A Kelowna city councillor says he believes the municipality's intent behind its injunction application targeting regular anti-pandemic protests in Stuart Park is merely to manage the use of public space.
The City of Kelowna filed a petition on Jan. 16 against protest organizer David Lindsay, John and Jane Doe and persons unknown. The city’s lawsuit is seeking a court order declaring the protests are violating city bylaws by holding “events” in the park without the city’s permission.
The court action would have been approved by city council in a behind-closed-doors meeting, which is routine for legal matters. Most of the elected decision makers declined to comment on the situation, but Coun. Rick Webber told Castanet he feels the court application is simply trying "to get the organizers to follow the same rules for booking city facilities as anyone else."
"Protest participants had been regularly staging fairly large events, sometimes with sound systems, generators, signs, and even vendors. These un-permitted events were regularly taking place at one of our most central park locations, regardless of whether it had already been booked by other users who had followed the rules," said Webber.
The injunction, if granted by the courts, would give police the ability to arrest and remove those who violate the order.
Webber admitted this is unusual territory for the city.
"Since I know of no other groups who hold regular, non-permitted events in our parks. For instance, each year I emceed the Walk For Alzheimer’s in City Park, and the organizers take great pains to pre-book the area and follow all the city’s rules and regulations. On that particular weekend, several different groups hold events in the same area, so careful booking is important."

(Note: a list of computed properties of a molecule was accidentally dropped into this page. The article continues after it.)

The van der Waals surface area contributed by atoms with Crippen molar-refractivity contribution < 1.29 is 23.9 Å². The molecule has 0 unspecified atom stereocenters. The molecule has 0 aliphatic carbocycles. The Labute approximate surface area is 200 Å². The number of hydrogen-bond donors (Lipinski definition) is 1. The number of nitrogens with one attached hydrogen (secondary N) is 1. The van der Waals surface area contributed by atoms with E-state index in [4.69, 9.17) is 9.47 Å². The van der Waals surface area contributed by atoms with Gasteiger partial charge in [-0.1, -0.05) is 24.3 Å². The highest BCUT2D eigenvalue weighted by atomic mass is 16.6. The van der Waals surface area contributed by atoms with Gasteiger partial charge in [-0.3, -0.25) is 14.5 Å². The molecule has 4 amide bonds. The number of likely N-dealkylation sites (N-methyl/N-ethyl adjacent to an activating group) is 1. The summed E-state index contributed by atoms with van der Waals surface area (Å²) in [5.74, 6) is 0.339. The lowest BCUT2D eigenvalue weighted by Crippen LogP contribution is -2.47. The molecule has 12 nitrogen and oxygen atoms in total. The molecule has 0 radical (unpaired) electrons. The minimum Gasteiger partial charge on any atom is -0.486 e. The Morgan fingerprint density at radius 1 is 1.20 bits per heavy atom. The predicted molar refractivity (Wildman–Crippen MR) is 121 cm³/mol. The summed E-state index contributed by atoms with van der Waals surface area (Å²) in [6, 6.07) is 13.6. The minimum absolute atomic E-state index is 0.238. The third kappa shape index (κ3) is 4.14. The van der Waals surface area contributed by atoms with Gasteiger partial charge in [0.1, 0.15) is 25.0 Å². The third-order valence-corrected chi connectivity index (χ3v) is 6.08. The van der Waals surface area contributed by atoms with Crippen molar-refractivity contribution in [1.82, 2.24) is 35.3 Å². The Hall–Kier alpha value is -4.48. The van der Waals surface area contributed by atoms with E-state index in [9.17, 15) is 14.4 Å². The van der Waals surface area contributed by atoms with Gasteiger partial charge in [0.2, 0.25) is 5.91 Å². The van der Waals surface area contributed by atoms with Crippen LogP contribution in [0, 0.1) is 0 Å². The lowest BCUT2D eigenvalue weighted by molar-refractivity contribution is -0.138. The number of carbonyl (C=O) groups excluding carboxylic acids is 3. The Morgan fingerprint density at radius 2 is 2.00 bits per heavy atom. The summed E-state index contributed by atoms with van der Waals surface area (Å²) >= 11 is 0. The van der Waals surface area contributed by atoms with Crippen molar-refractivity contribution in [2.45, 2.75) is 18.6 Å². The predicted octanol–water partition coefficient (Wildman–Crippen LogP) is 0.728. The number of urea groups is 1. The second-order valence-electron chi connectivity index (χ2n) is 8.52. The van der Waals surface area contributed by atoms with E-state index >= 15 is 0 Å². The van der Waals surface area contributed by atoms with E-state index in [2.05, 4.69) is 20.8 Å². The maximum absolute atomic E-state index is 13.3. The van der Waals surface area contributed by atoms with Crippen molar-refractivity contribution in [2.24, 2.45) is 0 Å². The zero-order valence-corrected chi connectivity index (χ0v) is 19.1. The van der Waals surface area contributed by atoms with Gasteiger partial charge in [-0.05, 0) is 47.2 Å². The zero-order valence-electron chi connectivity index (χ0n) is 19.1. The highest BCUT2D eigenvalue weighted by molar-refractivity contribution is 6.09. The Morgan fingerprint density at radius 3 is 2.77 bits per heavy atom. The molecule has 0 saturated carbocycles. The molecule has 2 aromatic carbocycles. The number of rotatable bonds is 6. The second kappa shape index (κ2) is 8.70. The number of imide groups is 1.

A local lawyer, however, says a city taking legal action against a party that openly violates bylaws is normal.
"Without seeing the affidavits and other materials it's hard to know for certain what the evidence is but the courts will have to decide on the people's right to peacefully protest versus the public's right to the safe enjoyment of public spaces," said Darren J. Kautz, partner at FH&P Lawyers LLP.
The city says it has received numerous complaints from the public regarding the rallies. “The city has issued warnings, bylaw offence notice fines and letters to respondent David Lindsay and CLEAR to discourage the unlawful events," the petition says.
The city says the protests’ erection of tents, use of amplified sound systems, the sale of merchandise and “standing and loitering” on public roadways are the primary bylaw violations that make the rallies unlawful.
While the rallies have were held on a weekly basis in the park for nearly three years, they have now been scaled back to once-per-month. In a message to followers this month before the city's legal action, David Lindsay said they will continue to also organize "special rallies and marches when necessary or beneficial to do so" in addition to the once-a-month events.
Kelowna city manager Doug Gilchrist said Monday he has no new information on when the case will actually be before a judge.
From a legal perspective, an injunction of this nature can be expedited if there is some urgency, otherwise the case will proceed in standard course through the Supreme Court of British Columbia.